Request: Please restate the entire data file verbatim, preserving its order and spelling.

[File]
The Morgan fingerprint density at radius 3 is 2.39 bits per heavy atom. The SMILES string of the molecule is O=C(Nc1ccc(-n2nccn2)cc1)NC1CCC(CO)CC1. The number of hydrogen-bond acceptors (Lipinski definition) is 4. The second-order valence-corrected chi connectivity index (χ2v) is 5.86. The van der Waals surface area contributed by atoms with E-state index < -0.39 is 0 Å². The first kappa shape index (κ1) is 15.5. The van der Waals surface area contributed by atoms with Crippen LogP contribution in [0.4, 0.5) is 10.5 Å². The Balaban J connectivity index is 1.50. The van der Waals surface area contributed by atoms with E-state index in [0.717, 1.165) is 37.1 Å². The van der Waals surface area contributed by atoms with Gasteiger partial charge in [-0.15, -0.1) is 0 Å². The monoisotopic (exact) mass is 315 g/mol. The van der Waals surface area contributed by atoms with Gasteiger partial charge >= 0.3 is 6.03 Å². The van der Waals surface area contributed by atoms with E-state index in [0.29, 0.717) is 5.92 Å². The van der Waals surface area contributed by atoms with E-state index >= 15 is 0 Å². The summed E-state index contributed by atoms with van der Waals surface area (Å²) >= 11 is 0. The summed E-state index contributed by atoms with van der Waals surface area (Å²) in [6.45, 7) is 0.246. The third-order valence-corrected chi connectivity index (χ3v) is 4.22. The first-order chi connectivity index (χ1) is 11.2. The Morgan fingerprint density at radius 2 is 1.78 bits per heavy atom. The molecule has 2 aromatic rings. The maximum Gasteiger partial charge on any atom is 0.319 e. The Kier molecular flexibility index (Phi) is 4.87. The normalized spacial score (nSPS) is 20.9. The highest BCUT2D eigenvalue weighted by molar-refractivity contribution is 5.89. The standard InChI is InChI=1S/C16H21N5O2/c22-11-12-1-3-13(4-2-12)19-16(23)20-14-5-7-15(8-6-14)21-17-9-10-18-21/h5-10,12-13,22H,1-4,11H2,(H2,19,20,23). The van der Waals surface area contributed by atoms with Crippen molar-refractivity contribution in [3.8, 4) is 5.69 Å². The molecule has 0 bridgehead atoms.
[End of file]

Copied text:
The Morgan fingerprint density at radius 3 is 2.39 bits per heavy atom. The SMILES string of the molecule is O=C(Nc1ccc(-n2nccn2)cc1)NC1CCC(CO)CC1. The number of hydrogen-bond acceptors (Lipinski definition) is 4. The second-order valence-corrected chi connectivity index (χ2v) is 5.86. The van der Waals surface area contributed by atoms with E-state index < -0.39 is 0 Å². The first kappa shape index (κ1) is 15.5. The van der Waals surface area contributed by atoms with Crippen LogP contribution in [0.4, 0.5) is 10.5 Å². The Balaban J connectivity index is 1.50. The van der Waals surface area contributed by atoms with E-state index in [0.717, 1.165) is 37.1 Å². The van der Waals surface area contributed by atoms with Gasteiger partial charge in [-0.15, -0.1) is 0 Å². The monoisotopic (exact) mass is 315 g/mol. The van der Waals surface area contributed by atoms with Gasteiger partial charge >= 0.3 is 6.03 Å². The van der Waals surface area contributed by atoms with E-state index in [0.29, 0.717) is 5.92 Å². The van der Waals surface area contributed by atoms with E-state index >= 15 is 0 Å². The summed E-state index contributed by atoms with van der Waals surface area (Å²) >= 11 is 0. The summed E-state index contributed by atoms with van der Waals surface area (Å²) in [6.45, 7) is 0.246. The third-order valence-corrected chi connectivity index (χ3v) is 4.22. The first-order chi connectivity index (χ1) is 11.2. The Morgan fingerprint density at radius 2 is 1.78 bits per heavy atom. The molecule has 2 aromatic rings. The maximum Gasteiger partial charge on any atom is 0.319 e. The Kier molecular flexibility index (Phi) is 4.87. The normalized spacial score (nSPS) is 20.9. The highest BCUT2D eigenvalue weighted by molar-refractivity contribution is 5.89. The standard InChI is InChI=1S/C16H21N5O2/c22-11-12-1-3-13(4-2-12)19-16(23)20-14-5-7-15(8-6-14)21-17-9-10-18-21/h5-10,12-13,22H,1-4,11H2,(H2,19,20,23). The van der Waals surface area contributed by atoms with Crippen molar-refractivity contribution in [3.8, 4) is 5.69 Å². The molecule has 0 bridgehead atoms.